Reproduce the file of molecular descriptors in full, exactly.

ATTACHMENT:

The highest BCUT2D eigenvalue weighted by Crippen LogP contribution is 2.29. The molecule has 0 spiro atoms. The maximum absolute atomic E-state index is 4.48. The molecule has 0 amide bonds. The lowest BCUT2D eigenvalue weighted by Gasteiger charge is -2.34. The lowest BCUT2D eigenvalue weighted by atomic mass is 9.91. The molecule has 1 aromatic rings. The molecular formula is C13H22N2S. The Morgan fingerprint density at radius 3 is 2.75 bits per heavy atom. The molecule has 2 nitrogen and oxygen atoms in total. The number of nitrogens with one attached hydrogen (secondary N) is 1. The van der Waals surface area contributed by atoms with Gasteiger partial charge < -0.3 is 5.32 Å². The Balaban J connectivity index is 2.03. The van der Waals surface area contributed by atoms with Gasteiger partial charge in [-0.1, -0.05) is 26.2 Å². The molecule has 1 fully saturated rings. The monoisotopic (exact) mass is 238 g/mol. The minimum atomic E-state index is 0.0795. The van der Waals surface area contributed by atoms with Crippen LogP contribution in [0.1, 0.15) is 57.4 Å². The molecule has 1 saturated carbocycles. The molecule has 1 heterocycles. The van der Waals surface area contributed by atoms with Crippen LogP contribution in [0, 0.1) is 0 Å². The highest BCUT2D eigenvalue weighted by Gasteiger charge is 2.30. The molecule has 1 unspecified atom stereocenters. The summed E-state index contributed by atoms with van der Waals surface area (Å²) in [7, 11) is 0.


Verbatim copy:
The highest BCUT2D eigenvalue weighted by Crippen LogP contribution is 2.29. The molecule has 0 spiro atoms. The maximum absolute atomic E-state index is 4.48. The molecule has 0 amide bonds. The lowest BCUT2D eigenvalue weighted by Gasteiger charge is -2.34. The lowest BCUT2D eigenvalue weighted by atomic mass is 9.91. The molecule has 1 aromatic rings. The molecular formula is C13H22N2S. The Morgan fingerprint density at radius 3 is 2.75 bits per heavy atom. The molecule has 2 nitrogen and oxygen atoms in total. The number of nitrogens with one attached hydrogen (secondary N) is 1. The van der Waals surface area contributed by atoms with Gasteiger partial charge < -0.3 is 5.32 Å². The Balaban J connectivity index is 2.03. The van der Waals surface area contributed by atoms with Gasteiger partial charge in [-0.1, -0.05) is 26.2 Å². The molecule has 1 fully saturated rings. The monoisotopic (exact) mass is 238 g/mol. The minimum atomic E-state index is 0.0795. The van der Waals surface area contributed by atoms with Crippen LogP contribution in [0.1, 0.15) is 57.4 Å². The molecule has 1 saturated carbocycles. The molecule has 1 heterocycles. The van der Waals surface area contributed by atoms with Crippen LogP contribution in [0, 0.1) is 0 Å². The highest BCUT2D eigenvalue weighted by Gasteiger charge is 2.30. The molecule has 1 unspecified atom stereocenters. The summed E-state index contributed by atoms with van der Waals surface area (Å²) in [7, 11) is 0.